Running Away From Home At 15 Helped Me Find A Home Within Myself
Loving myself was not something I contemplated.
I was 15. I was profoundly alone and I had just had sex for the first time.
I was the only girl in my various groups (the party group, the stoner group, the heshen group, the skater group) who had not had sex. I was the game some of my guy friends played: who would fuck Maggie first? I cherished my virginity. I liked to float on the cloud of being special, pure, untouchable. Everything else about me felt rotten.
I had run away from home during the mid-months of a sweltering hot San Diego Summer.
I was living with a guy friend whose single mother was so overwhelmed with the demands and destruction of her own life that she allowed me to sleep in her son’s bedroom every night for a week. I slept next to him but he did not touch me. I waited for him to try to sleep with me. He was sixteen — surely he would. I wanted him to move toward me because although I was not in love with him, I loved him, and he was beautiful, and I felt safe with him. He made me breakfast. He made me wear a helmet when we zipped down the Pacific coastal freeway on his motorcycle each day, from his beachside apartment to the burbs where our friends lived. He tended lovingly to the large, ugly burn on my calf I’d created when I pressed my leg into the muffler (I still have the scar). He called me “beautiful” in place of my name.
But he did not sleep with me. He looked at me with love and he did not touch me.
I decided to have sex. To counteract the out-of-control nature of my entire life, I took control over something important, my virginity. The reckless, angry, terrified energy inside of me was beginning to gnaw at me inside out: I had headaches every morning, terrible gas, stomach pains, and my throat constricted off and on randomly, causing a humiliating burping noise.
I wasn’t afraid of sex. I was innately very sensual and sexual. I had read Dr. Ruth’s Book of Good Sex tens of times. I had read erotica. I had read bad romance books full of blow-jobs by other names. I had done lots of messing around with boys. I had discussed, in great detail, sex with my girlfriends who had already been there. I had read John Updike and Erica Jong. I was fairly sure that I’d be much better at sex than any boy I slept with, based on the boys I had fooled around with. I had said no again and again not only because it felt good to say no, but because I had wanted to really have a good fucking time. I was waiting for that good time to appear. That summer I gave that hope up, as particularly and purposefully as if I had picked a dandelion and blown the fluff off into the sky. I had no belief that I would get anything I wanted.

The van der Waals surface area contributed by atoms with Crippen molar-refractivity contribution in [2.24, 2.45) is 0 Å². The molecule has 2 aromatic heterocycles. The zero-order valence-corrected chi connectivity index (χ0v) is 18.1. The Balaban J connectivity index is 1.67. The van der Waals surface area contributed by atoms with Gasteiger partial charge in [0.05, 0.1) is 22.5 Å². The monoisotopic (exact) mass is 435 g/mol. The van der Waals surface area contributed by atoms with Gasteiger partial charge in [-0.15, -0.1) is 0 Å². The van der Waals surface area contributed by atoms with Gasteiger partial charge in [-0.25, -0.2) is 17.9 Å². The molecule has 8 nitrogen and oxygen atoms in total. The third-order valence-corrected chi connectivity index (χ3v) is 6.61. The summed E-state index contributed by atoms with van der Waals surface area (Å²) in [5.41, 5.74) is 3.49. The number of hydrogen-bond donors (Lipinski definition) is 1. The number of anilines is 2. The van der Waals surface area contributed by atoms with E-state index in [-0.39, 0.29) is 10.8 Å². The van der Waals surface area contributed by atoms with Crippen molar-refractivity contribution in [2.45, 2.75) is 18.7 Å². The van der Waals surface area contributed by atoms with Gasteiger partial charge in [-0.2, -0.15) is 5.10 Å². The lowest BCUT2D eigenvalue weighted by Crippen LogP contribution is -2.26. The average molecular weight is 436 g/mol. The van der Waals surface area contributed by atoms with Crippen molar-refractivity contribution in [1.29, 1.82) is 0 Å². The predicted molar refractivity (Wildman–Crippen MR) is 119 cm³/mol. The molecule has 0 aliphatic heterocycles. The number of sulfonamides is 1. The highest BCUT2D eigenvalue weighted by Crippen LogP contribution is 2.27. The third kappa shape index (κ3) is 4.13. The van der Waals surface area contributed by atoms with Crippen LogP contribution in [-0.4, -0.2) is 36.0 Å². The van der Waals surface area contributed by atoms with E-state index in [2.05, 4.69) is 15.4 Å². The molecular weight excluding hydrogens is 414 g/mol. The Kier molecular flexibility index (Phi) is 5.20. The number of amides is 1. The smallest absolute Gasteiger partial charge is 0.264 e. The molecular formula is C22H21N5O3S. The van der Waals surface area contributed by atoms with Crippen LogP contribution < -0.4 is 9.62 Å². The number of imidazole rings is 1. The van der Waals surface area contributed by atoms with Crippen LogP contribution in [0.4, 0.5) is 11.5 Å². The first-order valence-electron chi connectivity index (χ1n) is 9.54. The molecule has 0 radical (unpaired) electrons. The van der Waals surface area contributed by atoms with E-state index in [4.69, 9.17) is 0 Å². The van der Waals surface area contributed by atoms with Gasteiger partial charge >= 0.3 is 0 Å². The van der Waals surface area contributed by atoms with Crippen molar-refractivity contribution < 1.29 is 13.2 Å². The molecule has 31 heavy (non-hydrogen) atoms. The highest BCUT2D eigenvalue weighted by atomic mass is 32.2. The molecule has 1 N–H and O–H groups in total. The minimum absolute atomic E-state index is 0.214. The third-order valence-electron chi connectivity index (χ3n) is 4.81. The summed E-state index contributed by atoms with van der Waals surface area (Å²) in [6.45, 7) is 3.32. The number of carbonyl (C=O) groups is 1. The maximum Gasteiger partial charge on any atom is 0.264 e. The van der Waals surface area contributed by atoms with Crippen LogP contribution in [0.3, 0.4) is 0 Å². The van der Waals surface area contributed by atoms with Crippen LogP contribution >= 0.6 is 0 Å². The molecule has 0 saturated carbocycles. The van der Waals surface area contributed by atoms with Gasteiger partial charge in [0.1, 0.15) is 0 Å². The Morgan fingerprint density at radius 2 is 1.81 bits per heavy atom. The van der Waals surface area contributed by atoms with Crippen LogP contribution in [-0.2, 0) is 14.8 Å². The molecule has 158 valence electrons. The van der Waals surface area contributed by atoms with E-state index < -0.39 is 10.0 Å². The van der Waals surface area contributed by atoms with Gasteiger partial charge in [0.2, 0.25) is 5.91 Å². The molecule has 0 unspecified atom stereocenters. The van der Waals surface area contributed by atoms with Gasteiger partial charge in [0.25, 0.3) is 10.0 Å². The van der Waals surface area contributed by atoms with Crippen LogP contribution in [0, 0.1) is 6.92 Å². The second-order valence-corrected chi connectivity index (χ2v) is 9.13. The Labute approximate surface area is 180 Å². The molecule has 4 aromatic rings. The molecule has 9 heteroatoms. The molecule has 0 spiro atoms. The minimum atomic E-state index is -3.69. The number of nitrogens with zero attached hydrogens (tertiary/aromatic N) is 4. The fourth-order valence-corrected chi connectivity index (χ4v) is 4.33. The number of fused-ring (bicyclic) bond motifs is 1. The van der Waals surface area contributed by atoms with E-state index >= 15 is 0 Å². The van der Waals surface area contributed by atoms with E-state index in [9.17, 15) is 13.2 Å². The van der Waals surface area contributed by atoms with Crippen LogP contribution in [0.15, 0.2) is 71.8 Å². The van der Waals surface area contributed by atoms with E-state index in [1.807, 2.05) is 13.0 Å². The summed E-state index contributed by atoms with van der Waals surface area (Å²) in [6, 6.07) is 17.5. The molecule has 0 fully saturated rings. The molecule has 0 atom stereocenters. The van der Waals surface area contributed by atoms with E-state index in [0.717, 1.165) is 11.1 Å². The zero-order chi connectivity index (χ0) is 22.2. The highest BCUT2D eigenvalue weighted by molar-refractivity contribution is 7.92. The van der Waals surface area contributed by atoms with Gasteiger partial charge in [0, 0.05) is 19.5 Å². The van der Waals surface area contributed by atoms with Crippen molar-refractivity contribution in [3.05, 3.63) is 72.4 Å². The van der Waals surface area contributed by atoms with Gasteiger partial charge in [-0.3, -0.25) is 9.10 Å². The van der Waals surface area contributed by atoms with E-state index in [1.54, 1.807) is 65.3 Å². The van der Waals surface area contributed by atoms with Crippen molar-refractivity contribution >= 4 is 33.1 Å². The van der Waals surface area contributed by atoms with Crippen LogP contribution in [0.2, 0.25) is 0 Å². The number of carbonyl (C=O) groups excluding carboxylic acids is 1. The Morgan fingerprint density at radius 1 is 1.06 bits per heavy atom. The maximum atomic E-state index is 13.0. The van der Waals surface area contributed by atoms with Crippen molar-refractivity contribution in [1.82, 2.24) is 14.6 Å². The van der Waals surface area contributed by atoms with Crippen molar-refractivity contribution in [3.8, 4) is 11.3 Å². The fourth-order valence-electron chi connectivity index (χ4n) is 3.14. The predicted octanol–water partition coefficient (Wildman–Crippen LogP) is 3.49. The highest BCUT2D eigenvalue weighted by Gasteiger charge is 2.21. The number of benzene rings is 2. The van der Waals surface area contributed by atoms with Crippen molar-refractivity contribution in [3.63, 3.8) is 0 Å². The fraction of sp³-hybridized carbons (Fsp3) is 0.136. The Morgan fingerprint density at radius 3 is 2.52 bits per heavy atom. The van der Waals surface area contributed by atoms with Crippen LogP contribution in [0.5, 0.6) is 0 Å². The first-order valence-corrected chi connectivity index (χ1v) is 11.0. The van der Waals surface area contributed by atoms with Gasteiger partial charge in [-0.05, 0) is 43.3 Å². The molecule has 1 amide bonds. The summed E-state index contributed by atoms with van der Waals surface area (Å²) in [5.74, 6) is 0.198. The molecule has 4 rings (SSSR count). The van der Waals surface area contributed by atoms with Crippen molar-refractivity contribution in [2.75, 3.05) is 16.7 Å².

I chose a different friend than the one I was staying with. I don’t remember why. He was harmless and kind and stoned twenty-four hours a day. He was seventeen. One night on the beach I leaned in and kissed him. He pulled away and looked at me with such adoration and amazement, his entire face lit. I thought that I knew exactly what he had looked like as a little boy on Christmas morning. I leaned in and kissed him harder, and decided to sleep with him. That night I went home with him instead of my other friend, and the next night, we had sex.
Three days later, my father found me. He banged on the door of the suburban home and demanded to know why they were allowing his fifteen-year-old daughter to live in their house. I went home silently, full of power. I had run away, and I’d had sex. I was thunderstruck by the realization that my parents could no longer physically control me. The weight of this awakening cannot be emphasized enough. I had spent the first fifteen years of my life on earth terrified of my father and living at the mercy of his moods, his demands, and his weeping tirades that would go on for hours — where he would keep me up all hours of the night demanding to know why no one understood him, appreciated him, loved him the way he loved them.
To realize that he could not stop me from leaving was the start of something entirely new. I was smart enough to know that living with friends would only last weeks, months at most, and already had moved the chess pieces ahead to see myself homeless or abused by strangers. I did not have a fantasy about running away — I had something much more powerful: an appreciation of what freedom was, and the awareness that although I must have it soon in order to make it out of my childhood alive, I also must avoid having it too soon.
And so when I arrived home from my two-week rebellion that summer and my mother gave me an ultimatum, my decision was not hard. Either I would attend ninety meetings in ninety days, she said, or I would be moved into a home for troubled youth. I chose the meetings.
I did and did not want help. I wanted to illuminate what was inside of me, where there was enormous loneliness and suffering. This was why my wrists bore white scars and why I threw up my food. I thought healing would mean lying. I thought allowing myself to be helped would be falsifying documents that stated I was all right or had a happy life when I did not. I thought all I had going for me was my refusal to lie about my life, and I didn’t want to give that up.